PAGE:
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Publication numberUS20060224778 A1
Publication typeApplication
Application numberUS 11/098,631
Publication dateOct 5, 2006
Filing dateApr 4, 2005
Priority dateApr 4, 2005
Publication number098631, 11098631, US 2006/0224778 A1, US 2006/224778 A1, US 20060224778 A1, US 20060224778A1, US 2006224778 A1, US 2006224778A1, US-A1-20060224778, US-A1-2006224778, US2006/0224778A1, US2006/224778A1, US20060224778 A1, US20060224778A1, US2006224778 A1, US2006224778A1
InventorsMehul Shah, Vladimir Rovinsky
Original AssigneeMicrosoft Corporation
Export CitationBiBTeX, EndNote, RefMan
External Links: USPTO, USPTO Assignment, Espacenet
Linked wizards
US 20060224778 A1
Abstract
The subject invention provides a system and/or a method that facilitates invoking execution of computer-implemented instructions. An instruction manager component can execute an instruction as a function of an entity input, wherein a configuration is automatically determined and an advanced configuration is manually determined by the entity input. Additionally, an interface can receive the entity input respective to a user interface. The instruction manager component provides guidance through the execution of instructions, wherein the guidance allows a range of skill-level entities to utilize the instructions accordingly.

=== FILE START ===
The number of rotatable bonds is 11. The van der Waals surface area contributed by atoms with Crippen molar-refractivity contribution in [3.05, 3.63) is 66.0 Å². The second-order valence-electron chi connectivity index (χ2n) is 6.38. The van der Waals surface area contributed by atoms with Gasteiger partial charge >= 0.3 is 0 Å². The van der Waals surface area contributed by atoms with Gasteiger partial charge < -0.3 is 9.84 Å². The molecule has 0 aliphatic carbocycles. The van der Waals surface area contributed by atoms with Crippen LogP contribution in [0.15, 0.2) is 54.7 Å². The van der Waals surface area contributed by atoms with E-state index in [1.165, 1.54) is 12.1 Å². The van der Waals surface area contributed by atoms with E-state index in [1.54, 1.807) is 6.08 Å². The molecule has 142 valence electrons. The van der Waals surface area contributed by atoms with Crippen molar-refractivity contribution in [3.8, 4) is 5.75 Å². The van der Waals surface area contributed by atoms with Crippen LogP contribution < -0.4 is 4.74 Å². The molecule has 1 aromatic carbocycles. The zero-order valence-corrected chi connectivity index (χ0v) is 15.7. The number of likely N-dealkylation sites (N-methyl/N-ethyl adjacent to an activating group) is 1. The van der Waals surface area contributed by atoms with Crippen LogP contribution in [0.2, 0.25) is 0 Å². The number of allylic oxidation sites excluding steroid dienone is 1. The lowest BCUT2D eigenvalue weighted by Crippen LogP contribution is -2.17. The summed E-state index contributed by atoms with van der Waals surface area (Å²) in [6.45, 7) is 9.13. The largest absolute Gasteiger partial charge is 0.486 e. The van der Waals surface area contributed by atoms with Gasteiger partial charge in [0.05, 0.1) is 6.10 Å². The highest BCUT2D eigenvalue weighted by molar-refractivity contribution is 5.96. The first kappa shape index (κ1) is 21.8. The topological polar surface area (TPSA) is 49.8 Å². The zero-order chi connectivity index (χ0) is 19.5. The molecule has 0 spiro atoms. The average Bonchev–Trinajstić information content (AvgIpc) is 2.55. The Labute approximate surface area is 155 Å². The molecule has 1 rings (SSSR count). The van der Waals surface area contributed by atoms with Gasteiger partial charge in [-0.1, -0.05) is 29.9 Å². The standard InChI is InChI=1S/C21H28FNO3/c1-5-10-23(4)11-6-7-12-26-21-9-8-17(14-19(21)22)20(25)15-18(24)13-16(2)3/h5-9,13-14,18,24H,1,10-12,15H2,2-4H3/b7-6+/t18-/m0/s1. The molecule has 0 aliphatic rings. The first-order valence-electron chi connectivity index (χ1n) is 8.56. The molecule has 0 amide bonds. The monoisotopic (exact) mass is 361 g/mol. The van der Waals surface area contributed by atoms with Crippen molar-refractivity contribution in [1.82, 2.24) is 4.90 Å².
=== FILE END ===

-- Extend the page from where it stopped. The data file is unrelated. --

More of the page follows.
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Claims(20)
1. A system that facilitates invoking execution of computer-implemented instructions, comprising:
an interface that receives an entity input respective to a user interface; and
an instruction manager component that executes an instruction as a function of the entity input, wherein a configuration is automatically determined and an advanced configuration is manually determined by the entity input.
2. The system of claim 1, the entity is at least one of a user, a computer, an application, and a pre-defined setting.
3. The system of claim 1, the instruction is associated to an application with at least one operation packaged as at least one stage such that an output is produced from a culmination of the at least one stage.
4. The system of claim 3, the instruction manager component sequentially invokes at least one of the following: 1) the stage in the form of a page, wherein each page provides the entity with guidance to execute operations within the stage; and 2) a wizard-based user interface to provide the sequential guidance through at least one stage associated to an application.
5. The system of claim 1, further comprising a save component that saves a progress regardless of a location within the execution of the instruction, wherein the save is invoked by at least one of an automatic technique, manually by the entity, and a combination thereof.
6. The system of claim 3, further comprising a traverse component that provides the invoking of an operation for the entire content associated to the output.
7. The system of claim 3, further comprising an access component that allows the entity access to the operations in any stage regardless of location within the sequence of stages.
8. The system of claim 7, the access component utilizes a context menu that invokes at least one operation associated with a stage.
9. The system of claim 7, the access component utilizes a context menu that invokes at least one operation associated with a stage that is different from the current stage.